US pork producers are receiving a positive return on their Checkoff investment in international markets through the US Meat Export Federation (USMEF), according to a study by Dr. Harry Kaiser, the Gellert Family Professor of Applied Economics and Management, at Cornell University.
The economic analysis of USMEF’s Export Market Development Programs was commissioned by USMEF to quantify the returns that the US Department of Agriculture’s Foreign Agriculture Service and the Pork Checkoff programs received from their investments in USMEF’s export market development programs. The study also quantified the contribution of USMEF’s programs to the growth in exports that has occurred over the past decade. Producer investments account for roughly 50 percent of USMEF’s expenditures on export promotion programs and the Foreign Agriculture Service funds account for the other half.
"It’s important to producers to understand and quantify the value of their investments," said Craig Christensen, chair of the Pork Checkoff’s Trade Committee and a producer from Ogden, Iowa. "The results indicated a positive impact of export market development and promotion on imports of US pork."
Specifically, the study found:
- An average annual increase in net pork industry revenue due to USMEF’s programs ranging from $39.9 million to $169.7 million.
- A contribution of 324 million lbs. per year to the growth of US Pork exports over the past 10 years and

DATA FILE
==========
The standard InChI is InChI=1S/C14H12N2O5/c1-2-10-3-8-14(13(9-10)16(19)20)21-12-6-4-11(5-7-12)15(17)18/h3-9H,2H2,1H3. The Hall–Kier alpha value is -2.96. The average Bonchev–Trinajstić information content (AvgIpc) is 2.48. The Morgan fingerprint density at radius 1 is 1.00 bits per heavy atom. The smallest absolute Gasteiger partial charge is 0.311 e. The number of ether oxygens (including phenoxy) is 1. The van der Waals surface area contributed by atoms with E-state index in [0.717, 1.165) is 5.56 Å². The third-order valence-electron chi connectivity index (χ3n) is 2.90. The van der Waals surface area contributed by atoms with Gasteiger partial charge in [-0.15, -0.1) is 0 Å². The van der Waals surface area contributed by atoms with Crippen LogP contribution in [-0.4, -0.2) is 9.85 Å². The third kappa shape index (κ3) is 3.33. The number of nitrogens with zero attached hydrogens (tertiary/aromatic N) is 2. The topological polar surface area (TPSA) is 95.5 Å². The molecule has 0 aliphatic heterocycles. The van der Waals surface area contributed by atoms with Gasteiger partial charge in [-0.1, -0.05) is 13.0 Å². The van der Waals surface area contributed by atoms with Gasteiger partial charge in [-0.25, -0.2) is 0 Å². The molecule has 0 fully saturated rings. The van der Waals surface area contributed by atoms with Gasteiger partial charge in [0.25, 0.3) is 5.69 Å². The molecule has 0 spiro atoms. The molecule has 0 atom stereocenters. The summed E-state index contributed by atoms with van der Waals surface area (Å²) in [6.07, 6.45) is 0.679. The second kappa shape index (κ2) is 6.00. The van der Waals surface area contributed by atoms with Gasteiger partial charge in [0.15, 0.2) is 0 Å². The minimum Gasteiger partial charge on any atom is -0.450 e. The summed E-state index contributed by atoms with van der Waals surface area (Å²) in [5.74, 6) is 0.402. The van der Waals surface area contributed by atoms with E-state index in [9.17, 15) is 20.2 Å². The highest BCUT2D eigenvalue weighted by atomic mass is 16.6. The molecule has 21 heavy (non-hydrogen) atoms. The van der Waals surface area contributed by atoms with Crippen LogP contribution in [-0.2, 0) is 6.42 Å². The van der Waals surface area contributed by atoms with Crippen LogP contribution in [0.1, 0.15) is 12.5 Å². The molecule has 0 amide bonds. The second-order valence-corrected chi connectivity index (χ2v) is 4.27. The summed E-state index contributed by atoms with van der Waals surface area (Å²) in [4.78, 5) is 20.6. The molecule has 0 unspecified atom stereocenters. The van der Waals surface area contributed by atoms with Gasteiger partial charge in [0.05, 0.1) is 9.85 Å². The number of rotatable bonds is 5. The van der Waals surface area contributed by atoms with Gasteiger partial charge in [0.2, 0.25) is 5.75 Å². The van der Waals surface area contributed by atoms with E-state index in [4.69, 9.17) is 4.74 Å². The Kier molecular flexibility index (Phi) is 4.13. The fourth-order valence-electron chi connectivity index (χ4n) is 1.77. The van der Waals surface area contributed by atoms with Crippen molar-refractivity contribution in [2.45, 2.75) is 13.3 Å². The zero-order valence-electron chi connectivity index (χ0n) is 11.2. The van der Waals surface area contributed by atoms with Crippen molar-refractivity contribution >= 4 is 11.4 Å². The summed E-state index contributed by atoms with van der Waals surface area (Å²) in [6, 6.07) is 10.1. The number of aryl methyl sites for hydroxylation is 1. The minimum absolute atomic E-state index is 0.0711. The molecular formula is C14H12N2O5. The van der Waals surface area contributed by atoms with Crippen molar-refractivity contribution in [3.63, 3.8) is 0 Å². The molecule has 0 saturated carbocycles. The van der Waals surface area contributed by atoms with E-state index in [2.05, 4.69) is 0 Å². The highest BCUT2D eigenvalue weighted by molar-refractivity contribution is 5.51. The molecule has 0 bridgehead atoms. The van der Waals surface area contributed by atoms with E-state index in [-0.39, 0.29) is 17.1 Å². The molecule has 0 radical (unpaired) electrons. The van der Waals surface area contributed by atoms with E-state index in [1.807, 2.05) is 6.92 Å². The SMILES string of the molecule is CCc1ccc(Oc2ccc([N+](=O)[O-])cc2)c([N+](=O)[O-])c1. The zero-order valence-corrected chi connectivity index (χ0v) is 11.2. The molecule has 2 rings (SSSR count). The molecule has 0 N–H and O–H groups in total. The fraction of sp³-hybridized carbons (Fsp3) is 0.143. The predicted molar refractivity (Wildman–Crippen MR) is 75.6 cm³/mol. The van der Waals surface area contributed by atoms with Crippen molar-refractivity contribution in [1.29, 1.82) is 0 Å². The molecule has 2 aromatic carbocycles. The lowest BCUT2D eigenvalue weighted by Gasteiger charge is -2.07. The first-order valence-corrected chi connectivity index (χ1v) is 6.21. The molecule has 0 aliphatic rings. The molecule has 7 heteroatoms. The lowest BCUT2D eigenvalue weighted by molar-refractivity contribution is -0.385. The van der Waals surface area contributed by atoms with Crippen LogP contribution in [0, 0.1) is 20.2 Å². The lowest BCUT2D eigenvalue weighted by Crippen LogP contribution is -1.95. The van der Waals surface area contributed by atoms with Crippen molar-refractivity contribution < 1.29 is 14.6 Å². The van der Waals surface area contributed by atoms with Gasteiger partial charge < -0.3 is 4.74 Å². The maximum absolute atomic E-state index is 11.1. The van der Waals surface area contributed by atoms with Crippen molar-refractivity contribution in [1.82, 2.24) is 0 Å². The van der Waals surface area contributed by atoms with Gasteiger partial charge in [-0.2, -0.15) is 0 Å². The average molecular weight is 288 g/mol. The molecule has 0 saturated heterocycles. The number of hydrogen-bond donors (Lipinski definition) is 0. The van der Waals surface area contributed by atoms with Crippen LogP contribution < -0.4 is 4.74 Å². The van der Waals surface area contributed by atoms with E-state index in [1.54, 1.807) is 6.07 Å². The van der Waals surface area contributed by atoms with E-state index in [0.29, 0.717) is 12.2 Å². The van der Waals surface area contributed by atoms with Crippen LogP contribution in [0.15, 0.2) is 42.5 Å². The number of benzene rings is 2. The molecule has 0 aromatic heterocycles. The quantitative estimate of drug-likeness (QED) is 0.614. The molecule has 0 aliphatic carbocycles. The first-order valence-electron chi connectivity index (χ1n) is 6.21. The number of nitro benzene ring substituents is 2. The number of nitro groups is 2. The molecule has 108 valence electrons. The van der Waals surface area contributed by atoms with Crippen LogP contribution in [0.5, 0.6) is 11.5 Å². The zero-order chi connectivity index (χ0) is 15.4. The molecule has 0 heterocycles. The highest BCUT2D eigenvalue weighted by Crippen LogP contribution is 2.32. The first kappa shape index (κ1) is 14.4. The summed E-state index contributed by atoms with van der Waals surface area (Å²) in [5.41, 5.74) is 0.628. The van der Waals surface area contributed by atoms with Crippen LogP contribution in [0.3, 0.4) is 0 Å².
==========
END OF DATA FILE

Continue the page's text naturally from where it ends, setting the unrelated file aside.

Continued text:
- A median return-on-investment of dollars at $7.42 to $1.
The research was conducted using an economic model which utilised statistical procedures to help researchers account for the impact of a variety of factors that affected import demand, including price of imports of US pork, price of imports of pork from other countries, consumer income in importing countries, exchange rates and USMEF expenditures on pork export market development.
Eight importing regions, accounting for 82 percent of US Pork exports, were used in the model. Mexico, South Korea, Hong Kong, EU, Japan, Taiwan, China and Russia Mexico and Japan had the highest gains in imports due to export market development.
The USMEF has been performing market development activities in numerous markets since 1976, with the goal of increasing demand for US Pork by improving product image, increasing market presence, promoting total carcass utilization and providing trade support. Nearly 24 percent of US Pork and pork variety meat production was exported in 2010.